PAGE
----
Once the vows were all said and done...


... and the papers were all signed...


... the newly minted Mr. & Mrs. strolled to a stand of trees to greet their guests before photos.  All the tears that the bride had held in began to make their way out as this sweet family of three hugged all the special people who had come out to help them make this day happen.



And I cannot lie - the sympathetic cryer in me was happy when they finished and we got to the extended family pictures...




These two - the bride and groom's daughter and her BFF...  13 year olds are so delightfully awkward!



After grabbing a couple of quick family photos, Mom & Dad aka the Bride & Groom sent the girls off to the rental SUV to listen to tunes while we took pictures of just the two of them.


 M&M are like a pair of trees planted so closely together that they eventually become entwined and grow as one. 






I very much felt the deep love and respect these two have for one another, every moment of the day.



He loves me flowers....



They casually discussed their relief at having the ceremony over and contemplated whether it would wildly inappropriate to skip their own reception.







There was no garter for the garter toss, so we left a few minutes before feeding the dogs to stop and grab one, along with a delivery system: a neon football.


Meanwhile, Bill was at the Links in Spruce Grove getting pictures of the decor.


Before we could start dinner, we needed to round up the groom's extended family as they had somehow missed the memo to stay after the ceremony for family photos. We were running a few minutes late but I assured them it was ok - dinner wouldn't start without them.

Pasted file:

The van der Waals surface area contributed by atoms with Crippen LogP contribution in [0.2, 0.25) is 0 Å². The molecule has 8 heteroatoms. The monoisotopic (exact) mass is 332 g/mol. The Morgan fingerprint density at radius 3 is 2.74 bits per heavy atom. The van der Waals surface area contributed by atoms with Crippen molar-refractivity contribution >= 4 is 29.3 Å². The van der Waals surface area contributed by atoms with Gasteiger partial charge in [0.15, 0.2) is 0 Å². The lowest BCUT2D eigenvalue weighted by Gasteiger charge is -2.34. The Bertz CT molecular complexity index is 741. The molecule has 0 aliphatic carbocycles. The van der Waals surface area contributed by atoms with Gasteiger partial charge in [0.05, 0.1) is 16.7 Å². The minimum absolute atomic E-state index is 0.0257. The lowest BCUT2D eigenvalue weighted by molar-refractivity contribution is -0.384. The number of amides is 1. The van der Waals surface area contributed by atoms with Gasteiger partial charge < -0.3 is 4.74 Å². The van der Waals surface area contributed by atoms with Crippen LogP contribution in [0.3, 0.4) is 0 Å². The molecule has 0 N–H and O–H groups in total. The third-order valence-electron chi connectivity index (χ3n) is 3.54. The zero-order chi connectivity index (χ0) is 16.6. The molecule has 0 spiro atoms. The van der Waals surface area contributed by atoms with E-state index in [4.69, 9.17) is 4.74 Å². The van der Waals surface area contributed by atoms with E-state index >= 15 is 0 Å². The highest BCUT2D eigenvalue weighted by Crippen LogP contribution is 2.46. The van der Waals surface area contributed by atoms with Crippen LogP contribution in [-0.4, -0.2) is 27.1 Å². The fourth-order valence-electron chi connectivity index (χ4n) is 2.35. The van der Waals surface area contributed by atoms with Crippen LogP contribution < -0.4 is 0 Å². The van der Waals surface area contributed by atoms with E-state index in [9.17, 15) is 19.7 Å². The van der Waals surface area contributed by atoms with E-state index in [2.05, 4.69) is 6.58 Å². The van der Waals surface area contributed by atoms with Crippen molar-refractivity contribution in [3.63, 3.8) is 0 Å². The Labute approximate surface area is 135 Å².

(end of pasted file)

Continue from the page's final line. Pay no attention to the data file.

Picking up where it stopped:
And then the party began, with kissing Plinko (lands in white the bride and groom kiss, lands in black the player has to find someone else to kiss) played during the delicious BBQ steak and salmon supper.



Barely a dry eye was to be found when sister spoke to sister, as only sisters can.  "You'll have bad times, but it'll always wake you up to the good stuff you weren't paying attention to." Good Will Hunting.


There was no  toast to the groom, as the best man had unfortunately fell gravely ill shortly before the wedding and was unable to be present.  (The bride's brother had stepped up to sign the marriage certificate during the ceremony.)


So the bride and groom skipped ahead to a quick round of thank yous before Cake O'Clock...


... Shoe Game O'Clock....


... then time Relax Until the First Dance O'Clock...


This involved more visiting, impromptu breakdancing, people-watching, summersaults and cartwheels, attempts at tree climbing...